*Q. Come to think of it, didn’t Dr. Kwame Nkrumah provide free secondary education to Ghanaians? If we have done it before, can’t we do it again?*

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A. That is another piece of disinformation making the rounds. The CPP NEVER introduced free post-middle education. What was implemented was free basic education. In fact the current system satisfies the promise of the CPP in those years to EVENTUALLY absorb secondary school tuition fees, something they did not get around to doing, but which we have finally done as a nation.

*Q. Some argue that providing free secondary education is a constitutional mandate.*

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A. And one that has been met. The constitution requires free and compulsory basic education. That has been achieved. It requires that secondary education be made generally available by the “progressive introduction of free education”. That has also been done through government absorption of tuition fees. What we are now proposing is to exceed that mandate at secondary level and to take up responsibilities parents bear at the free basic level, by offering free food, textbooks, and free housing and utilities that their parents ALREADY pay for day students. No legal requirement, whether in our own constitution, or in international covenants to which we are a signatory, requires this sweeping reform which will lead to less money available to cater to the really vulnerable and to increase quality.

*Q. You make it sound that this whole “free education” thing is actually some kind of red herring.*

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A. Those are your words.

*Q. Is IMANI opposed to bold visions because you are conservative?*

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A. We are not. Far from that. Most of us here are, per our politics, radical progressives.

*Q. Shouldn’t we be aiming to follow the lead of countries like China and Singapore and Korea etc.? Shouldn’t we imitate the best? Even if we haven’t done this before and are not required by law, shouldn’t we be visionary?*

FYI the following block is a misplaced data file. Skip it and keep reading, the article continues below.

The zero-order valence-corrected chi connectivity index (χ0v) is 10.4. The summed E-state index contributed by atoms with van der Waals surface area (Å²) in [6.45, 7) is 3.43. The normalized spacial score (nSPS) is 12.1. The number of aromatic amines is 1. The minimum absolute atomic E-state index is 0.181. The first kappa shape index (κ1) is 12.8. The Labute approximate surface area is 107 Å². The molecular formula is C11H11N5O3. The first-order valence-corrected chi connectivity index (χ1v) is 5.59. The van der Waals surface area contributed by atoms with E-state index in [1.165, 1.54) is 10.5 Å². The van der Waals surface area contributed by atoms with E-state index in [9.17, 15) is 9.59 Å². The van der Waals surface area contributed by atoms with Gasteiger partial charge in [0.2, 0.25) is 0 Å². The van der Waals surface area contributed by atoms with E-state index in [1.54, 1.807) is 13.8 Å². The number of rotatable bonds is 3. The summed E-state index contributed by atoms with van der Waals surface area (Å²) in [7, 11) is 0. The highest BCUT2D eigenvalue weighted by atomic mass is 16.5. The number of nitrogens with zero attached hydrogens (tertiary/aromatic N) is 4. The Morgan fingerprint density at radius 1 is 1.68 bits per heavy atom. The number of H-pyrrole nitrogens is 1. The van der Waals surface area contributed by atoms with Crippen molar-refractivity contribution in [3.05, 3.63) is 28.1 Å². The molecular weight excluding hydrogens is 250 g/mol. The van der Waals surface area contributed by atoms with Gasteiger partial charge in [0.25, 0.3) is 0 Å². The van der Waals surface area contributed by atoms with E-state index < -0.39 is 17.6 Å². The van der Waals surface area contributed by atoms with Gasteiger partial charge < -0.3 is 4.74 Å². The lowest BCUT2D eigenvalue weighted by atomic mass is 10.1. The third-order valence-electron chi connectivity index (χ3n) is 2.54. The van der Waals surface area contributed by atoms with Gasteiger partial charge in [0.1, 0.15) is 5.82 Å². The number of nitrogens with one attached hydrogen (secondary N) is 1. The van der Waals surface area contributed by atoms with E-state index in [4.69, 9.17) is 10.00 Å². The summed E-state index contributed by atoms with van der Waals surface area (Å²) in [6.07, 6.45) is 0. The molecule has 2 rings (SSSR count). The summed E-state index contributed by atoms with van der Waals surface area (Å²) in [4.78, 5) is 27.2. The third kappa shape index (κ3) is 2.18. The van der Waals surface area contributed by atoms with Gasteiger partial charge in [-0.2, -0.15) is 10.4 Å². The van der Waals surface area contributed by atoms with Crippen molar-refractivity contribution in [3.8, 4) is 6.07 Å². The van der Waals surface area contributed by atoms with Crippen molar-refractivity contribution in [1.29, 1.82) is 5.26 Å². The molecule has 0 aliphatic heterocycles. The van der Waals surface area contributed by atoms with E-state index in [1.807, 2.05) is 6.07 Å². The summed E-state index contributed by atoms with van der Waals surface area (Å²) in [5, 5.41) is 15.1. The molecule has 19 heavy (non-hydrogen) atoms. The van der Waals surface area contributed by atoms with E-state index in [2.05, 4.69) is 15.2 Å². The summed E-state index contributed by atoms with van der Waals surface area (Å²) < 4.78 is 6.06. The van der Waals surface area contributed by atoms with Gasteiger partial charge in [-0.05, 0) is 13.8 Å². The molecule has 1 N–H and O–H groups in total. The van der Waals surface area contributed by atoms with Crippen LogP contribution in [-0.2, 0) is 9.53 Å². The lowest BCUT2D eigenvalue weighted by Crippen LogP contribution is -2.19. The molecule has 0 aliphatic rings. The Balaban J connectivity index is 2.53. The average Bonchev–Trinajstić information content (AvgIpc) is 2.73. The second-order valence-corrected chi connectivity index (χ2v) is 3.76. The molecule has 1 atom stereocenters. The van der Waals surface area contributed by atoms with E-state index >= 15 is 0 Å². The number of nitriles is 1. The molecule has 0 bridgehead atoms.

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A. Not if being “visionary” would pose more harm. Firstly, no country in the world has a blanket policy to absorb parental responsibility. In Singapore, for instance, the educational system is highly stratified with fees being paid at different levels and to different degrees. China has actually since 1985 moved away from blanket tax-funded national educational programs for higher education and resorted more and more to student loans, scholarships and other creative forms of financial aid. Korea and Malaysia offer free tuition at secondary level, but, as has been said several times before, SO DOES GHANA. In fact the Korea Institute for Health & Social Affairs estimates that the average parent spends more than $11,000 per year on a ward in middle or high school (this is about half the per capita income in Korea). Even the super-high GDP countries in Scandinavia, Northern Europe and the United States do not purport to take away parental responsibility by providing a right to boarding school. Furthermore, education in most of these countries are highly devolved with financing decisions made more at the local rather than the national level, so the waste of centralisation is somewhat reduced. In fact, in the UK and parts of Europe, it is called the “postcode lottery”, meaning the quality and character of education a child gets depends on where that child’s parents stay. In some American states parents have faced the wrath of bureaucrats for trying to school their children outside their place of residence. Let us not compare apples to oranges.